Anyone with a Bangladesh connection remains fixated on the two week occupation of Shahbag junction and the wider movement it has spawned. Shahbag, in case you missed it, is a mass movement protesting that Jamaat-e-Islami leader Abdul Quader Mollah got off too lightly with a life sentence on February 5th for convictions that link him to mass murders and child rape during the 1971 war of liberation from Pakistan; justice has long been delayed, and now most people think, it has been denied, too (as novelist Tahmima Anam explained last week . Even Mollah reckons he got off lightly: his infamous two-fingered gesture when leaving the courtroom will go down in history as the first hand gesture to launch a mass movement.
The need for justice for the genocide of 1971 is so glaring that most Bangladeshis choose to overlook the problems in the misleadingly-named International Crimes Tribunal (its mandate is domestic, not international; see http://bangladeshwarcrimes.blogspot.co.uk/). As the party that won the war (but arguably not the peace) for Bangladesh, the Government was only too pleased to change the law yesterday, allowing it to appeal decisions of the Tribunal it disagreed with.
Shahbag is being feted as the return of the spirit of ’71, and it has many of the qualities of that wonderful tragic time: cross-class, secular, youthful, nationalistic, idealistic (bar the pro-hanging bit). It probably will mark a shift in Bangladeshi political culture, as middle class and elite young people are getting a crash course in street politics they won’t unlearn in a hurry. There is a lot of social media and good visuals, all of which matter a lot in 21st century protest. And at a time when the organized religious right has stolen popular revolutions across the Middle East, it is sheer joy to see Jamaat on the backfoot. This is partly catharsis postponed: the Pakistan ‘tilt’ in US foreign policy and other reasons best known to the international community meant they discouraged a process of transitional justice 40 years ago, when it would have made most sense. War-torn, aid-dependent and starving, Bangladesh was in no position to insist back then. So the injustices of the war and postwar period were institutionalized in some of our more unique political pathologies, the personalized animosity between The Two Begums included.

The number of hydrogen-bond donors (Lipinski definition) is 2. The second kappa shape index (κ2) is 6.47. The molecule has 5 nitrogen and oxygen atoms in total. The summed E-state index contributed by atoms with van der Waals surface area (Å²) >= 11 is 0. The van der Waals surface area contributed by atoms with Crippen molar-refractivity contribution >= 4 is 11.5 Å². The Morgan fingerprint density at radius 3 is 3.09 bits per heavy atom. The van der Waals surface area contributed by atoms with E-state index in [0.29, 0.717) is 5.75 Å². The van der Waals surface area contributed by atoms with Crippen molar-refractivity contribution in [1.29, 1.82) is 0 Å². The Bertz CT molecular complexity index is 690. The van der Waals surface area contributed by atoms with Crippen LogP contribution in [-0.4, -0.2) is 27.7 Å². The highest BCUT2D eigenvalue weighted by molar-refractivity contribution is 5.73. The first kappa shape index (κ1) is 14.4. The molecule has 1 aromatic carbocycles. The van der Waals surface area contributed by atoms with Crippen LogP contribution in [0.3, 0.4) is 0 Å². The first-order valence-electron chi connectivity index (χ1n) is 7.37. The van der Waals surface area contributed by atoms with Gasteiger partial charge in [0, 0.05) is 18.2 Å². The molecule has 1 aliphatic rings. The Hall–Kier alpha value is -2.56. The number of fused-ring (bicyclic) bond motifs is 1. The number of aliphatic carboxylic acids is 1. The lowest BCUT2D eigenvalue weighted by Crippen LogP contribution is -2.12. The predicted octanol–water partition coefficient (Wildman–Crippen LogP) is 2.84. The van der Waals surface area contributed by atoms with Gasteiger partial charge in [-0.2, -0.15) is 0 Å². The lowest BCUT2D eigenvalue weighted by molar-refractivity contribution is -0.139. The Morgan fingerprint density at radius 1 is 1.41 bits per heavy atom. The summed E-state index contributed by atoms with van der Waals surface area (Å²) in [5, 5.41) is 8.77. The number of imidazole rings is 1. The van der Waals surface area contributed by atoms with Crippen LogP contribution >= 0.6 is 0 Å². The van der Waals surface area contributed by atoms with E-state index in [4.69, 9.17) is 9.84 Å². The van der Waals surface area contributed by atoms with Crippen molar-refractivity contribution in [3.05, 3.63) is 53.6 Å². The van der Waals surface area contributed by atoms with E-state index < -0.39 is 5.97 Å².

So all in, there is a lot to like about Shahbag. It feels like something fresh. In fact the only audible ambivalence – other than among the fundies and war criminals – is among the good governance / human rights types, who see patterns we don’t like. The pro-hanging stance is a source of some discomfort. Mollah’s crimes would test the softest-hearted liberal’s views on capital punishment, yet it is probably the main reason the international media found Shahbag hard to make sense of. Two robust yet telling arguments are made in support of hanging. One is that the argument against capital punishment is a separate debate: this argument is that the crimes of Mollah et al merit the highest punishment under the law, which happens to be hanging. A second is that in a country in which every aspect of life is party politicized, Mollah and his gang would only have to wait for the government to change (which it does regularly) to get their release. So they need to be hanged to ensure they get the punishment they have earned. This was a reasonable enough argument before the Government changed the law to allow appeals; now it has changed the law, it is surely watertight.
Both pro-hanging arguments tell us something important about why Shahbag has happened, and why all other forms of important progressive change, big and small, tend to involve such unruly politics in Bangladesh. Both are arguments about the importance of rules, and both say it is important to break rules precisely because they are so important. This is the powerful logic of Bangladeshi political culture: a schizophrenic desire for order that requires the overthrow of order. All relevant examples of progressive political change – starting with the struggle against the Raj – feature a powerful sense of exceptionalism (‘this time is different’) coupled with an equally powerful desire for rules that work. In Bangladeshi politics the ‘state of exception’ is the norm, so rules are routinely broken precisely with the aim of achieving a more ordered state. A series of genuine political and economic crises through our history coupled with a political DNA imprinted with the successes of unruly politics makes this a winning repertoire it will be very hard to unlearn.
It is too early to be discerning larger meanings from Shahbag, but here is my ten takas’ worth: Shahbag will matter partly because it will reinforce the message that it is only through breaking the political (and indeed judicial) rules that progressive change can be achieved. Once again, we learn that we need a mass movement, not due process; a huge upsurge of human emotion, not rational rules or agreed, adhered-to systems or laws, if we are ever to resolve our problems. So let us hope that this time it really is different.
Naomi Hossain is a Research Fellow in the Participation, Power and Social Change research team at IDS.
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